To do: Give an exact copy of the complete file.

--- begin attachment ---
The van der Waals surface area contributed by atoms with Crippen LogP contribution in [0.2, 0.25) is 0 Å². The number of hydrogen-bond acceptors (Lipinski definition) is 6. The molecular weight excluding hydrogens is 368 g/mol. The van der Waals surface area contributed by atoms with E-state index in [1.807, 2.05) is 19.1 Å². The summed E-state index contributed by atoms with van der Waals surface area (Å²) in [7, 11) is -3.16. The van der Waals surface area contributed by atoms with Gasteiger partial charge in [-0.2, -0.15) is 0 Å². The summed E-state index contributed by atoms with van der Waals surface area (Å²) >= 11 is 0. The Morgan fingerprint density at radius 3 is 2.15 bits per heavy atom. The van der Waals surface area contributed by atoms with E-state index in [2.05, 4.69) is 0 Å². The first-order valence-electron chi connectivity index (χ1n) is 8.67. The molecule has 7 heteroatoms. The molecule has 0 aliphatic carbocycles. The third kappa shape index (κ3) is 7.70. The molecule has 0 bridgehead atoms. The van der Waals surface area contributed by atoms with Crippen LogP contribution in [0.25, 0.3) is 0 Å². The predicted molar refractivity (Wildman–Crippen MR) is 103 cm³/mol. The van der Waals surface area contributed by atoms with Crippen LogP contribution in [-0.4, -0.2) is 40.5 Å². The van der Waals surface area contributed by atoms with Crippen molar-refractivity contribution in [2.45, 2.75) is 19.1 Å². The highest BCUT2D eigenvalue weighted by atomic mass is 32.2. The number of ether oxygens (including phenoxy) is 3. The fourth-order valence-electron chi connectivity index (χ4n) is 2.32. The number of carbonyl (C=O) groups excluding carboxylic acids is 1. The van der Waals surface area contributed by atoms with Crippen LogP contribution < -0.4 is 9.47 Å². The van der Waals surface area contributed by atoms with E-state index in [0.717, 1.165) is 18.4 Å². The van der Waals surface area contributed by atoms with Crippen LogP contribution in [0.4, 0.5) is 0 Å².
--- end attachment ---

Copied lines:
The van der Waals surface area contributed by atoms with Crippen LogP contribution in [0.2, 0.25) is 0 Å². The number of hydrogen-bond acceptors (Lipinski definition) is 6. The molecular weight excluding hydrogens is 368 g/mol. The van der Waals surface area contributed by atoms with E-state index in [1.807, 2.05) is 19.1 Å². The summed E-state index contributed by atoms with van der Waals surface area (Å²) in [7, 11) is -3.16. The van der Waals surface area contributed by atoms with Gasteiger partial charge in [-0.2, -0.15) is 0 Å². The summed E-state index contributed by atoms with van der Waals surface area (Å²) >= 11 is 0. The Morgan fingerprint density at radius 3 is 2.15 bits per heavy atom. The van der Waals surface area contributed by atoms with E-state index in [2.05, 4.69) is 0 Å². The first-order valence-electron chi connectivity index (χ1n) is 8.67. The molecule has 7 heteroatoms. The molecule has 0 aliphatic carbocycles. The third kappa shape index (κ3) is 7.70. The molecule has 0 bridgehead atoms. The van der Waals surface area contributed by atoms with Crippen LogP contribution in [0.25, 0.3) is 0 Å². The predicted molar refractivity (Wildman–Crippen MR) is 103 cm³/mol. The van der Waals surface area contributed by atoms with Crippen LogP contribution in [-0.4, -0.2) is 40.5 Å². The van der Waals surface area contributed by atoms with Crippen molar-refractivity contribution in [2.45, 2.75) is 19.1 Å². The highest BCUT2D eigenvalue weighted by atomic mass is 32.2. The number of ether oxygens (including phenoxy) is 3. The fourth-order valence-electron chi connectivity index (χ4n) is 2.32. The number of carbonyl (C=O) groups excluding carboxylic acids is 1. The van der Waals surface area contributed by atoms with Crippen LogP contribution < -0.4 is 9.47 Å². The van der Waals surface area contributed by atoms with E-state index in [0.717, 1.165) is 18.4 Å². The van der Waals surface area contributed by atoms with Crippen LogP contribution in [0.4, 0.5) is 0 Å².